Stew is something my mother used to make all the time. Dad loved stew, no matter what was in it. Stew and bread. Of course he�d eat anything. Poor guy. He smoked to beat the band, then died of lung cancer. He was so skinny at the end. I don�t like to remember him that way. I like to remember him eating stew. He played with me a lot when I was a girl. I like to remember that, too. I like to remember riding around with him in his pickup, and going for ice cream cones when they used to cost fifty cents. Dad worked for the city and knew everyone. Is this the baby of the family? people used to ask him when we were together. Yep, he�d say. Last of the Mohicans.
Trouble is, that�s not all I remember. I also remember my brother, Danny, getting killed in Vietnam. Danny was older than me, and just as gentle as a lamb. He had big brown eyes that all the girls loved. He could sing, too. He used to sing in the shower, or outside when he was working on his car, trying to get it to run in time for his next date. Danny knew all the songs on the radio. I did, too. Danny used to say I sounded like Joan Baez, and that I should be singing in all the clubs. When I told him I was too shy, he said I�d get over it. You have a beautiful voice, he said. If I had a voice like yours, I�d sing for the entire world.
Ugly. That�s what wars are. And stupid. To this day, I feel sorry for boys who get tricked into thinking it�s their duty to go and kill people. I don�t care how many flags you wave, or what someone says in the White House. Randy agrees with me. He knows. He was in Vietnam. He remembers. He saw boys just like Danny, lying in the hospital with their faces gone, or their arms and legs. Or their minds. And still people don�t learn, or they have to learn all over with each new generation. They have to learn the hard way. That�s why I hate watching the news. That�s why I hate politicians. They�re safe. For them, war is a game.
Very nice, Randy said when I had the stew simmering. This was a good idea. Without asking, he started cleaning up for me in the sink. He got all the peelings together and put them in a plastic bag, and washed the stuff that had collected since morning. The rain hadn�t stopped, but in the west the sky was lighter. We ought to take a walk later, he said. I told him that sounded like a great idea, that we could go after the stew was done. Randy wiped the counter, then went to the stove and lifted the lid on the pan. Paradise, he said. We sat at the table and looked for awhile at the Sunday paper. I got out my scissors and clipped coupons.
Which way do you want to go? I said when we reached the sidewalk. I don�t know. Doesn�t matter. We headed east, toward Beverly Street, then we turned and headed north. It was still cloudy and cool. There was a nice breeze blowing behind us, but it looked like the rain was over. To avoid traffic, we kept to the narrow streets. We saw more houses that looked like ours. In our neighborhood, if you can call it that, the places are all run down. But at least there isn�t much trouble. Not too much, anyway. Every once in awhile there�s a domestic squabble. Usually it�s some cave man who gets worked up and tries to drag his wife around by her hair. Real smart.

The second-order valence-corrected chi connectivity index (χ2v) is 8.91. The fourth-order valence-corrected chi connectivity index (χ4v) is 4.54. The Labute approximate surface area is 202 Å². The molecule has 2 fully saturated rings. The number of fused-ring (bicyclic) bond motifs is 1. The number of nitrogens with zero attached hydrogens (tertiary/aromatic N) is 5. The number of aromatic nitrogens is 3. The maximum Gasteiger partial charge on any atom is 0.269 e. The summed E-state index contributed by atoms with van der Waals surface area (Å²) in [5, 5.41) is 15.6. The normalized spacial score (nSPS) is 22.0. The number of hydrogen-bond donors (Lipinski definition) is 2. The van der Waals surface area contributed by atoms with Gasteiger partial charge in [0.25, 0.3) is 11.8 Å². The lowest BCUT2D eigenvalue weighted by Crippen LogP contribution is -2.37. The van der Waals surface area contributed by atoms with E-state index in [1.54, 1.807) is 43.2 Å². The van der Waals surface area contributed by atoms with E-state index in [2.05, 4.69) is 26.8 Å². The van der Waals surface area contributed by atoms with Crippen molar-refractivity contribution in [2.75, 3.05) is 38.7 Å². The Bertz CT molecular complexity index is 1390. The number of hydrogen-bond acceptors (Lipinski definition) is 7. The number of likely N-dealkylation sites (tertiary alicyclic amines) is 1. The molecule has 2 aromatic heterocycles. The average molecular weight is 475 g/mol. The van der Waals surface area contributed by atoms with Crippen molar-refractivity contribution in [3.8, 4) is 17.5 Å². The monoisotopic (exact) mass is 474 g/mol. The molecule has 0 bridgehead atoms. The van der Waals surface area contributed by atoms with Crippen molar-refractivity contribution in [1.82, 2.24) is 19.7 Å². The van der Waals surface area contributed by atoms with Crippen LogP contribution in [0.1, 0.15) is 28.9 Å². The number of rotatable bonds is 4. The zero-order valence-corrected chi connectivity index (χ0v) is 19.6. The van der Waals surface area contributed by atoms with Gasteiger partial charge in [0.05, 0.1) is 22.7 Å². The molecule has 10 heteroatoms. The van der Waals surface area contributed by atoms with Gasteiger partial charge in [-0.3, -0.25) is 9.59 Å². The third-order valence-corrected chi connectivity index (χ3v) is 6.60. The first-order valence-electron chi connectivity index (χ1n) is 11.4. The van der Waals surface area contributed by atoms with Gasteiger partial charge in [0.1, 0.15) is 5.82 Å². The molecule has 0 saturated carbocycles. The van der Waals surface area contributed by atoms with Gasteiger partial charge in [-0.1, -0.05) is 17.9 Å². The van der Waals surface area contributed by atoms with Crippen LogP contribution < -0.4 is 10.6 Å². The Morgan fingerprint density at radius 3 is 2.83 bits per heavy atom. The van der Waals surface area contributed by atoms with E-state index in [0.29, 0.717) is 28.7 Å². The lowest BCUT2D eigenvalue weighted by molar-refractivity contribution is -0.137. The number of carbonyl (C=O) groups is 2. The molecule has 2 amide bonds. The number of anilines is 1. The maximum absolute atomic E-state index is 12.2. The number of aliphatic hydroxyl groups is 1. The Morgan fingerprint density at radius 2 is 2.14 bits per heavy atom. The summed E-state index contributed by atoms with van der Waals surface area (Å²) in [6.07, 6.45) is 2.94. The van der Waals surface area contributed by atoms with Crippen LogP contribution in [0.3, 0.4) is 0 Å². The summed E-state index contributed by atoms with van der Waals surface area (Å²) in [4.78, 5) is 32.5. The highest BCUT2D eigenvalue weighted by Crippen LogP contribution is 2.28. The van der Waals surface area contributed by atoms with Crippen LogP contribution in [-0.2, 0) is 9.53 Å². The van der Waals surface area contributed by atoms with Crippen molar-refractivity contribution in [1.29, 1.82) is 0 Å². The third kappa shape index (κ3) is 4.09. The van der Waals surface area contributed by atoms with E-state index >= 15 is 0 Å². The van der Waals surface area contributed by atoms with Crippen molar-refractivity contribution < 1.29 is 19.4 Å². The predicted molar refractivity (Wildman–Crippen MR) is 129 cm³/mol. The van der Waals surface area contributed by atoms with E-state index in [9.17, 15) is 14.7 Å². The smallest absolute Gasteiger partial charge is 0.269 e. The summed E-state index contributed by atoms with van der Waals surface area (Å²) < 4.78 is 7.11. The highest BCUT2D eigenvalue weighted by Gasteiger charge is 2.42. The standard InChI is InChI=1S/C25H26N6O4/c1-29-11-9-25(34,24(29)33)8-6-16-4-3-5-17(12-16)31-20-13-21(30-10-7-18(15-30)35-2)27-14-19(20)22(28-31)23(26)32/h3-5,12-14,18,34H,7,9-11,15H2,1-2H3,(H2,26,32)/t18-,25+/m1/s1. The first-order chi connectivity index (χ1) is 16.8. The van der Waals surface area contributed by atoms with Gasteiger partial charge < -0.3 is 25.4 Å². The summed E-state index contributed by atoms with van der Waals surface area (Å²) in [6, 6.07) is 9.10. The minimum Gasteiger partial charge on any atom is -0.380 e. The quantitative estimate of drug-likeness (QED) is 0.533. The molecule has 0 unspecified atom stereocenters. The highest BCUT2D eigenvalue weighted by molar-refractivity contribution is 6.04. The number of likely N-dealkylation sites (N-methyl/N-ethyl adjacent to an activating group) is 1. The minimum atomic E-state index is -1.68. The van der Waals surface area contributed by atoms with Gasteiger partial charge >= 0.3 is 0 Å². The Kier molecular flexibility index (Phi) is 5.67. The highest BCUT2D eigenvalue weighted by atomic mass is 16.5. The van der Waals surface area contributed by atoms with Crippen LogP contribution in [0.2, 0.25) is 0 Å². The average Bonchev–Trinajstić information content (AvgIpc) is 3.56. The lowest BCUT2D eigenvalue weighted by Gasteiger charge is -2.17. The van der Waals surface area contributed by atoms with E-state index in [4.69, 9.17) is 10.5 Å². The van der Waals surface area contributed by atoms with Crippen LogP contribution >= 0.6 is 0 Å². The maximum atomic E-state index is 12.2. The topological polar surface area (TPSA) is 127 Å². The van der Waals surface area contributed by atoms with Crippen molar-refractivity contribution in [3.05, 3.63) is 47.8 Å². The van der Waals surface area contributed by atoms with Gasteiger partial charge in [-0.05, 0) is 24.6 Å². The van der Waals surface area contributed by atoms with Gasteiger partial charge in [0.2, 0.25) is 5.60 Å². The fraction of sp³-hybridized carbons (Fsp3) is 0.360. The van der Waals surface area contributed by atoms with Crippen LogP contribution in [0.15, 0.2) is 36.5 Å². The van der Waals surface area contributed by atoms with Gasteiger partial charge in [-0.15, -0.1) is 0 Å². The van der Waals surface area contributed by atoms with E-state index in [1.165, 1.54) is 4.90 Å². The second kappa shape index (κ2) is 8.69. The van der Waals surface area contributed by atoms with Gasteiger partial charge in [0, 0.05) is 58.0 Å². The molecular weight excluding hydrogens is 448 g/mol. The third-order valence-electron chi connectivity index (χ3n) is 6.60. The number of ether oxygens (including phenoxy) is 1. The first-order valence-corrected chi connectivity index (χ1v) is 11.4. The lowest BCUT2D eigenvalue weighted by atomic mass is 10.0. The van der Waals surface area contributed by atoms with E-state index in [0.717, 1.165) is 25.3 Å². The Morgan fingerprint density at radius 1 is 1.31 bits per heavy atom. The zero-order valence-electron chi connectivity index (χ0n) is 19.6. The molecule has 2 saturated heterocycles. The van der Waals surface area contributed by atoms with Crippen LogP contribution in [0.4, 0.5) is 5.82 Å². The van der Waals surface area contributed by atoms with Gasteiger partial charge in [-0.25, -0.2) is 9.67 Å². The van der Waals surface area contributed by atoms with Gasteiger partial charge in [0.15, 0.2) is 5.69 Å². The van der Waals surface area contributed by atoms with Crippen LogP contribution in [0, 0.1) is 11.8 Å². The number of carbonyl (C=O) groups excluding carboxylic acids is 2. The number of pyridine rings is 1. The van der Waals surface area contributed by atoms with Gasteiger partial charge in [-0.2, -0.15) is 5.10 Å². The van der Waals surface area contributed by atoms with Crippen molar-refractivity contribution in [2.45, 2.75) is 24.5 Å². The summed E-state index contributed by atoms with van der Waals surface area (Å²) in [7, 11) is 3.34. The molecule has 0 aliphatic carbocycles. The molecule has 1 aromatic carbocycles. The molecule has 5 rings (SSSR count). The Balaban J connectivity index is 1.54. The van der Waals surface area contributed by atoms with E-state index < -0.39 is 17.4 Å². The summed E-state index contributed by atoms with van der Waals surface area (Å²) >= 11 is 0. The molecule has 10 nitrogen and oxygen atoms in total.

Xylophone music was coming from the garage of an old duplex on Perkins Street. At least it sounded like music to us. As we were walking by, we could see a girl pulling her toy-sized instrument across the cement floor. Her xylophone had wheels. Pulling it made it play. The girl, who was five or six at the most, also had one of those little rubber hammers to play her instrument with. When she saw us, she stopped pulling her xylophone and started playing it with her rubber hammer. She was squatting in that cute way kids do, with her little bottom almost, but not quite, touching the floor. She had a happy smile. Randy and I both clapped.
You remember being that age? Randy said, taking my hand. I told him I did. How about you? I said. I think so, he said. That was a long way back. It started to sprinkle. Randy laughed. Looks like we might get wet after all, he said. I squeezed his hand. That�s okay, I said. It�s worth it. After the last few weeks, especially. Yeah. I don�t know why it has to get so hot. We turned on the next street and started working our way back home. We held hands the whole way. It was a good feeling. That�s one thing about rain. It slows you down and helps you appreciate things. We don�t have much, but we have each other.
Zany boy, that husband of mine. That night, he insisted on eating by candlelight. But the only candle we have is the old ugly round one I keep on the shelf with matches in case the electricity goes out. We used it anyway. Before we started eating my stew, Randy went through the house and made sure all the lights were off. The radio was on in the bedroom. He turned that off, too. We sat down. I feel like we�re in a fancy restaurant, I said. Randy smiled. That�s the idea. Best part is, we have the whole place to ourselves. Then he said, Thank you. And I said, Thank you. We picked up our spoons and started to eat.
William Michaelian�s newest releases are two poetry collections, Winter Poems and Another Song I Know, published in paperback by Cosmopsis Books in San Francisco. His short stories, poems, and drawings have appeared in many literary magazines and newspapers. His novel,
A Listening Thing, is published here in its first complete online edition. For information on Michaelian�s other books and links to this site�s other sections, please go to the Main Page or visit Flippantly Answered Questions.